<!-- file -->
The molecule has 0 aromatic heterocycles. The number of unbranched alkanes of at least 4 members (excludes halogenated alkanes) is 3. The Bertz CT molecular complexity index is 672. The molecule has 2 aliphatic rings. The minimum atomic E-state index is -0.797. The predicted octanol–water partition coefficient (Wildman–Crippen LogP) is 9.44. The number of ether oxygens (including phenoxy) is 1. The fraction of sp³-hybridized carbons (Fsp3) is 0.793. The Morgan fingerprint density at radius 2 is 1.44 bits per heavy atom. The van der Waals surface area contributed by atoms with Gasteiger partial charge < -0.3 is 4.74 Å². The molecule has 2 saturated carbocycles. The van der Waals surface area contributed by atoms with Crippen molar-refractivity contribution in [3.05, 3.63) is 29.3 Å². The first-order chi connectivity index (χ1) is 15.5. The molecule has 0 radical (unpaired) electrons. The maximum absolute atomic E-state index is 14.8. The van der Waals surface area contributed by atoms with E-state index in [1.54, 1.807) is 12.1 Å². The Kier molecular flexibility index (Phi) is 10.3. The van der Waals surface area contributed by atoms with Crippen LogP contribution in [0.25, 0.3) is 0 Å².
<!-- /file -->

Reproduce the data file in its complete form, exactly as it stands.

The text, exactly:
The molecule has 0 aromatic heterocycles. The number of unbranched alkanes of at least 4 members (excludes halogenated alkanes) is 3. The Bertz CT molecular complexity index is 672. The molecule has 2 aliphatic rings. The minimum atomic E-state index is -0.797. The predicted octanol–water partition coefficient (Wildman–Crippen LogP) is 9.44. The number of ether oxygens (including phenoxy) is 1. The fraction of sp³-hybridized carbons (Fsp3) is 0.793. The Morgan fingerprint density at radius 2 is 1.44 bits per heavy atom. The van der Waals surface area contributed by atoms with Gasteiger partial charge < -0.3 is 4.74 Å². The molecule has 2 saturated carbocycles. The van der Waals surface area contributed by atoms with Crippen molar-refractivity contribution in [3.05, 3.63) is 29.3 Å². The first-order chi connectivity index (χ1) is 15.5. The molecule has 0 radical (unpaired) electrons. The maximum absolute atomic E-state index is 14.8. The van der Waals surface area contributed by atoms with E-state index in [1.54, 1.807) is 12.1 Å². The Kier molecular flexibility index (Phi) is 10.3. The van der Waals surface area contributed by atoms with Crippen LogP contribution in [0.25, 0.3) is 0 Å².